So I’ve been thinking a lot about my last post and how the word “fact” implies certainty. If I believe something to be a fact, then I have certainty that it is true. In the situation I described, there were so many variables and emotions at play. Very little, if anything, about the situation was certain and much was left to interpretation.
The parents I described in the last post were concerned about their son’s academic needs. In the past they had been told by teachers and psychologists that their son was gifted. The possibility of him attending college in the future was based on this past declaration of his academic potential. Now any certainty of that future was fading as his academic skills continued to regress.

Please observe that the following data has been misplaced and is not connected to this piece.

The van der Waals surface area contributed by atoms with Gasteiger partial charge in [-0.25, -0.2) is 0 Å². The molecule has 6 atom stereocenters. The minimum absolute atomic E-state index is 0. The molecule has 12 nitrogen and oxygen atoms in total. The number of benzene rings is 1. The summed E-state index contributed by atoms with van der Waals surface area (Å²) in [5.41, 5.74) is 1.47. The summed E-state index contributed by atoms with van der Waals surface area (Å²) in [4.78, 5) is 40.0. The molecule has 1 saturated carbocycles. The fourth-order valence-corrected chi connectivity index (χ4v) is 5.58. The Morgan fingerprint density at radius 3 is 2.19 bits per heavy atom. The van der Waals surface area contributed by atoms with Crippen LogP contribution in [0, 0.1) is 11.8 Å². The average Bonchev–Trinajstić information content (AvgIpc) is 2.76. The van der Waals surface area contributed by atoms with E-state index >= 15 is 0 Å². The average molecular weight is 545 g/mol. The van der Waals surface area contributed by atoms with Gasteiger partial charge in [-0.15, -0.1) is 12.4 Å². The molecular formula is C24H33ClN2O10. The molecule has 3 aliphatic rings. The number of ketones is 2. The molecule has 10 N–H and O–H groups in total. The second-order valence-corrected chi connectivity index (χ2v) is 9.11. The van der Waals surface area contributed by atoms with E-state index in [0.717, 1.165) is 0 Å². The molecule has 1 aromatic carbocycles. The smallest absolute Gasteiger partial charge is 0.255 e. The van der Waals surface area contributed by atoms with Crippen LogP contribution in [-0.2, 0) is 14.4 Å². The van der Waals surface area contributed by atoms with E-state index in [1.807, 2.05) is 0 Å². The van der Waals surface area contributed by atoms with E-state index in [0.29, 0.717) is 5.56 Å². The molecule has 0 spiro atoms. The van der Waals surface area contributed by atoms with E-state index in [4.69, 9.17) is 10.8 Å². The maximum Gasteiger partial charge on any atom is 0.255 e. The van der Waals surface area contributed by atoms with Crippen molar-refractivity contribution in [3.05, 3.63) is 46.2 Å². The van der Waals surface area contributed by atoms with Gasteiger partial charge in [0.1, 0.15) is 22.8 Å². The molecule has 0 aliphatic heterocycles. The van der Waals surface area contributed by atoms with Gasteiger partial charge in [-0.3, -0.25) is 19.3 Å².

I was concerned about their son’s anxiety and was trying to help his parents to understand how we were addressing his academic needs while being sensitive to his emotional needs. Reducing his anxiety was my number one priority in that moment. I feared that his anxiety would continue to hinder his performance, but I was never certain. My fear was an emotion based on what I had observed and what the data was showing. Data is an important tool used for making educational decisions. However, data cannot predict with 100% certainty what is or isn’t possible for a student’s future. Life is much more complicated than that.
Even though this student’s academic skills were beginning to lag behind, I shared the view that he was bright and full of potential. I was not certain of his future, how could I be? But I held onto the hope of what could be.